Last month, Kurt Andersen and Studio 360 had a feature of The Top 10 Songs We Never Want to Hear Again. This wasn't an attack on crappy music, but rather a take on decent songs that have been played so often that it's torture to hear them yet again. Songs like Pachelbel's Canon in D Major and Hotel California by the Eagles were there. Surprisingly, my own top picks of Lynyrd Skynyrd's Freebird or Derek and the Dominos' Layla were missing.
But what about the other side of that coin? What are the songs that should trigger an allergic response but still manage to get under our skins every single time? These songs get played constantly but still haven't worn out their welcome.
Here are my top five:
1) So What - Miles Davis
Just about every track on Kind of Blue is a classic. So What opens the album and is a special treat. Every time I play it, I'm struck by the absolute perfection of the phrasing. The slow build repeating the theme sets up my anticipation for the first solo. Davis starts in a conversational tone and then develops his initial ideas. The hand off to Coltrane is so natural; it's a blend of ballet and engineering.
Even the covers, like Eddie Jefferson's vocalese version, find plenty of rich ground to mine. The balanced arrangement and the inevitable flow make other jazz tracks like Dave Brubeck's Take Five seem clunky in comparison.
2) Willin' - Little Feat
Every folk jam I've joined seems to include Willin' and The Weight by The Band. Maybe it's because of the descending bassline (I'm a sucker for a descending bassline), but despite the hundreds of times I've played it and heard it, the warm steel guitar and sweet harmonies still touch an emotional truth for me. Unlike the free form narrative of The Weight, Little Feat's character study creates a clearer image. The harmonies on the chorus are pure and the lyrics hint at a host of stories.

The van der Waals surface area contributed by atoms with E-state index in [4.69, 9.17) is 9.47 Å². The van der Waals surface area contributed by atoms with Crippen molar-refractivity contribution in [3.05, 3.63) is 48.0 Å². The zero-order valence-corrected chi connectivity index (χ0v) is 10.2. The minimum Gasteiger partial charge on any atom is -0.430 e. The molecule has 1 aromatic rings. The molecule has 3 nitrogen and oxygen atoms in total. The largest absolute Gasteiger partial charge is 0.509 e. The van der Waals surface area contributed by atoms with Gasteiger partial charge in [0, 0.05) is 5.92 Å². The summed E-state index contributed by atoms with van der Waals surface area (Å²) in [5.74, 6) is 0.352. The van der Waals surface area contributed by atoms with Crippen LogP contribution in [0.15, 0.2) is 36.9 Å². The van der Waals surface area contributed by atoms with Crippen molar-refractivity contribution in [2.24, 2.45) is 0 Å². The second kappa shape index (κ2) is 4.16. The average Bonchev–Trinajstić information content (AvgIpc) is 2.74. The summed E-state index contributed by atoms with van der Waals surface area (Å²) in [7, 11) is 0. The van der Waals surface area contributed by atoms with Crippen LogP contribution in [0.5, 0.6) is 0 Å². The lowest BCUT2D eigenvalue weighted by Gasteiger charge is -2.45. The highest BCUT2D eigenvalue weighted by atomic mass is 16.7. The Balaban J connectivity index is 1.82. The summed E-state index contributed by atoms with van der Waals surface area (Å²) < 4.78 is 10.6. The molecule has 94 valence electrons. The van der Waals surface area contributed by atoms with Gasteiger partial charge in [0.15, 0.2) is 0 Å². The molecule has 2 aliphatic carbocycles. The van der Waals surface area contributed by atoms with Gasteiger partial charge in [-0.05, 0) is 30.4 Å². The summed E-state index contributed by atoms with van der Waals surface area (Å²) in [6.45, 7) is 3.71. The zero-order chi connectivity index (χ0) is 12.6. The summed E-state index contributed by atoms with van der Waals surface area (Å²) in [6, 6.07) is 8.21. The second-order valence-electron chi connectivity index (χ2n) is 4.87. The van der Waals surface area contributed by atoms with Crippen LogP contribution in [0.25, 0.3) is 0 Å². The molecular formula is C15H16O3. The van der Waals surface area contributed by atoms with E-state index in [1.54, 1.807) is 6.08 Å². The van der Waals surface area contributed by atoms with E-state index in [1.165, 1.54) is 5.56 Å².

3) The Revolution Will Not Be Televised - Gil Scott-Heron
This song has become a cultural touchstone. Sampled and referenced by countless artists, Gil Scott-Heron's track serves as a proto-rap jam. Unlike bands like The Last Poets, Scott-Heron showed up on mainstream radar. There's magic in the contrast between the uncompromising spoken word message and its wicked jazz funk accompaniment. Maybe Hubert Laws' meandering flute and Ron Carter's funked out bassline opened a path for the song's message. In any case, Scott-Heron's lyrical flow and running riff of cultural allusions never gets old.
4) My Generation - The Who
The Who managed to milk this song for several generations of young fans. A party anthem in the mid-'60s, countless collections of fresh teens have connected with the track leading to a host of covers. It was less ironic than cynical when the band trotted it out again during their various farewell tours ('82, '89, '99, etc).
But the raw energy of the track presages punk rock and Roger Daltrey's stutter presents a universal sense of inarticulate youth. Pete Townshend tapped into the collective unconsciousness and captured the archetype of teen rebellion. Regardless of a regular place on the classic rock station playlists, its message remains meaningful and I still love to hear it.
5) Interstellar Overdrive - Pink Floyd
This one is a little more obscure. It came up again recently in this month's iPod shuffle reviews. Interstellar Overdrive was probably one of my first exposures to free style jam music. Maybe it's the fond memories I associate with it, but I still find interesting little nuances when I hear it again. I cannot guess the number of times I've listened to this track. If it's been overplayed, I have only myself to blame.
But compared to the the sea of self indulgent jam band songs, Interstellar Overdrive creates a robust structure that allows for rich musical complexity.
Which songs have found a place in your heart, where repetition is just another satisfying encounter? Drop me a note in the comments.